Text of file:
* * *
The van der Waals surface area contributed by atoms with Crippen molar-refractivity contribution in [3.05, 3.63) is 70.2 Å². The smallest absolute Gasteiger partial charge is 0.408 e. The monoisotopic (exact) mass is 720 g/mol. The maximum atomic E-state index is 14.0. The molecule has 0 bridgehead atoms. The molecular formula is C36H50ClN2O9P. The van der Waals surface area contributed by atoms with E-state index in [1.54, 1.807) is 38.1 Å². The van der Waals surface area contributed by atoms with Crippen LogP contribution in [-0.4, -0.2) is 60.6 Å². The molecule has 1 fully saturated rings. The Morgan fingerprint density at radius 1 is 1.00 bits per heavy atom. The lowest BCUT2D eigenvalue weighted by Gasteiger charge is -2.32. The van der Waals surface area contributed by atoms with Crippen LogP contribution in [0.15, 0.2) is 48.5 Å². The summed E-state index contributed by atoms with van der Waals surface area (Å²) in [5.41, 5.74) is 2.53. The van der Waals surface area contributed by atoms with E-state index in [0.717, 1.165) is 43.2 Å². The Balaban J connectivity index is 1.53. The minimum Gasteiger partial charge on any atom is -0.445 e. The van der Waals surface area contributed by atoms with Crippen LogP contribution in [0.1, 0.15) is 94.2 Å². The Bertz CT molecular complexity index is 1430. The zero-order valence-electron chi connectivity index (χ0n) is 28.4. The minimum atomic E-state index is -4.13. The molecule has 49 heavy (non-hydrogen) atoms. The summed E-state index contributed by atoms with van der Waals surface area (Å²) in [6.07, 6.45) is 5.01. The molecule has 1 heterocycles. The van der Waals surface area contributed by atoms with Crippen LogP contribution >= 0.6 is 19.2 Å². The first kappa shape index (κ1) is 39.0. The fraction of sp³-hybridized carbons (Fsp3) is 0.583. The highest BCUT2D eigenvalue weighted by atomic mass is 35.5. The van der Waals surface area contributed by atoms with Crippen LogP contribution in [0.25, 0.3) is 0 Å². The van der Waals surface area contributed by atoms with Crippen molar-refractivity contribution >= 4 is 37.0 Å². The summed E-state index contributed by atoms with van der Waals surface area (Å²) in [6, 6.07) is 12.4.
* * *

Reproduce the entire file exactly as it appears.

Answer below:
The van der Waals surface area contributed by atoms with Crippen molar-refractivity contribution in [3.05, 3.63) is 70.2 Å². The smallest absolute Gasteiger partial charge is 0.408 e. The monoisotopic (exact) mass is 720 g/mol. The maximum atomic E-state index is 14.0. The molecule has 0 bridgehead atoms. The molecular formula is C36H50ClN2O9P. The van der Waals surface area contributed by atoms with E-state index in [1.54, 1.807) is 38.1 Å². The van der Waals surface area contributed by atoms with Crippen LogP contribution in [-0.4, -0.2) is 60.6 Å². The molecule has 1 fully saturated rings. The Morgan fingerprint density at radius 1 is 1.00 bits per heavy atom. The lowest BCUT2D eigenvalue weighted by Gasteiger charge is -2.32. The van der Waals surface area contributed by atoms with Crippen LogP contribution in [0.15, 0.2) is 48.5 Å². The summed E-state index contributed by atoms with van der Waals surface area (Å²) in [5.41, 5.74) is 2.53. The van der Waals surface area contributed by atoms with E-state index in [0.717, 1.165) is 43.2 Å². The Balaban J connectivity index is 1.53. The minimum Gasteiger partial charge on any atom is -0.445 e. The van der Waals surface area contributed by atoms with Crippen LogP contribution in [0.1, 0.15) is 94.2 Å². The Bertz CT molecular complexity index is 1430. The zero-order valence-electron chi connectivity index (χ0n) is 28.4. The minimum atomic E-state index is -4.13. The molecule has 49 heavy (non-hydrogen) atoms. The summed E-state index contributed by atoms with van der Waals surface area (Å²) in [6.07, 6.45) is 5.01. The molecule has 1 heterocycles. The van der Waals surface area contributed by atoms with Crippen LogP contribution >= 0.6 is 19.2 Å². The first kappa shape index (κ1) is 39.0. The fraction of sp³-hybridized carbons (Fsp3) is 0.583. The highest BCUT2D eigenvalue weighted by atomic mass is 35.5. The van der Waals surface area contributed by atoms with Crippen LogP contribution in [0.25, 0.3) is 0 Å². The van der Waals surface area contributed by atoms with Crippen molar-refractivity contribution >= 4 is 37.0 Å². The summed E-state index contributed by atoms with van der Waals surface area (Å²) in [6, 6.07) is 12.4.